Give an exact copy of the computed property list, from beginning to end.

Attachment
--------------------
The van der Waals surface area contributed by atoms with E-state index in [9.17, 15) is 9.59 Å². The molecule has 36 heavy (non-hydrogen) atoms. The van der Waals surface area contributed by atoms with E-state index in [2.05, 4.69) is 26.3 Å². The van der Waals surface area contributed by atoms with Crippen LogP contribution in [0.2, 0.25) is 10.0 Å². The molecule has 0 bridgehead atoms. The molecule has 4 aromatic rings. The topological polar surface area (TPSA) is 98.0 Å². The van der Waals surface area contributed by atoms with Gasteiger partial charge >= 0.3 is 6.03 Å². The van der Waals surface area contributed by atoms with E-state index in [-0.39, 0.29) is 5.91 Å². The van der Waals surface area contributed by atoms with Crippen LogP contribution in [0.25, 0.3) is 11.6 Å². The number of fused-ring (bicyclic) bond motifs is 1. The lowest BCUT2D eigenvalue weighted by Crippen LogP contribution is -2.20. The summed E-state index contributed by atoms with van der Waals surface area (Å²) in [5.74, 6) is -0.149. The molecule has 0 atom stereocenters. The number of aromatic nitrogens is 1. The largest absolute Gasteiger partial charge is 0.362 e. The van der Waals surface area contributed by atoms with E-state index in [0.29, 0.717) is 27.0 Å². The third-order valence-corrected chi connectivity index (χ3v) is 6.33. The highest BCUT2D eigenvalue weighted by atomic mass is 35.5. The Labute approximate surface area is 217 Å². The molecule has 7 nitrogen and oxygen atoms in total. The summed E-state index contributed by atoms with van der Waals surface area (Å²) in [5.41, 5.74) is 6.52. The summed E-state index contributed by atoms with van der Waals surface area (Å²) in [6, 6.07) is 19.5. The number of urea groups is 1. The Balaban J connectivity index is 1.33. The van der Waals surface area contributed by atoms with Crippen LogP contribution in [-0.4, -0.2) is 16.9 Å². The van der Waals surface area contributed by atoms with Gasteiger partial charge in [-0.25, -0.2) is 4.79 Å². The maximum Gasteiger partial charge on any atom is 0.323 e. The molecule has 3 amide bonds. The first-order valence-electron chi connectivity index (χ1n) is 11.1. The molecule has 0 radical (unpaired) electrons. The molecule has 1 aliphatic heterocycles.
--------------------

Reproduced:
The van der Waals surface area contributed by atoms with E-state index in [9.17, 15) is 9.59 Å². The molecule has 36 heavy (non-hydrogen) atoms. The van der Waals surface area contributed by atoms with E-state index in [2.05, 4.69) is 26.3 Å². The van der Waals surface area contributed by atoms with Crippen LogP contribution in [0.2, 0.25) is 10.0 Å². The molecule has 0 bridgehead atoms. The molecule has 4 aromatic rings. The topological polar surface area (TPSA) is 98.0 Å². The van der Waals surface area contributed by atoms with Gasteiger partial charge >= 0.3 is 6.03 Å². The van der Waals surface area contributed by atoms with E-state index in [-0.39, 0.29) is 5.91 Å². The van der Waals surface area contributed by atoms with Crippen LogP contribution in [0.25, 0.3) is 11.6 Å². The number of fused-ring (bicyclic) bond motifs is 1. The lowest BCUT2D eigenvalue weighted by Crippen LogP contribution is -2.20. The summed E-state index contributed by atoms with van der Waals surface area (Å²) in [5.74, 6) is -0.149. The molecule has 0 atom stereocenters. The number of aromatic nitrogens is 1. The largest absolute Gasteiger partial charge is 0.362 e. The van der Waals surface area contributed by atoms with E-state index in [0.29, 0.717) is 27.0 Å². The third-order valence-corrected chi connectivity index (χ3v) is 6.33. The highest BCUT2D eigenvalue weighted by atomic mass is 35.5. The Labute approximate surface area is 217 Å². The molecule has 7 nitrogen and oxygen atoms in total. The summed E-state index contributed by atoms with van der Waals surface area (Å²) in [5.41, 5.74) is 6.52. The summed E-state index contributed by atoms with van der Waals surface area (Å²) in [6, 6.07) is 19.5. The number of urea groups is 1. The Balaban J connectivity index is 1.33. The van der Waals surface area contributed by atoms with Crippen LogP contribution in [-0.4, -0.2) is 16.9 Å². The van der Waals surface area contributed by atoms with Gasteiger partial charge in [-0.25, -0.2) is 4.79 Å². The maximum Gasteiger partial charge on any atom is 0.323 e. The molecule has 3 amide bonds. The first-order valence-electron chi connectivity index (χ1n) is 11.1. The molecule has 0 radical (unpaired) electrons. The molecule has 1 aliphatic heterocycles.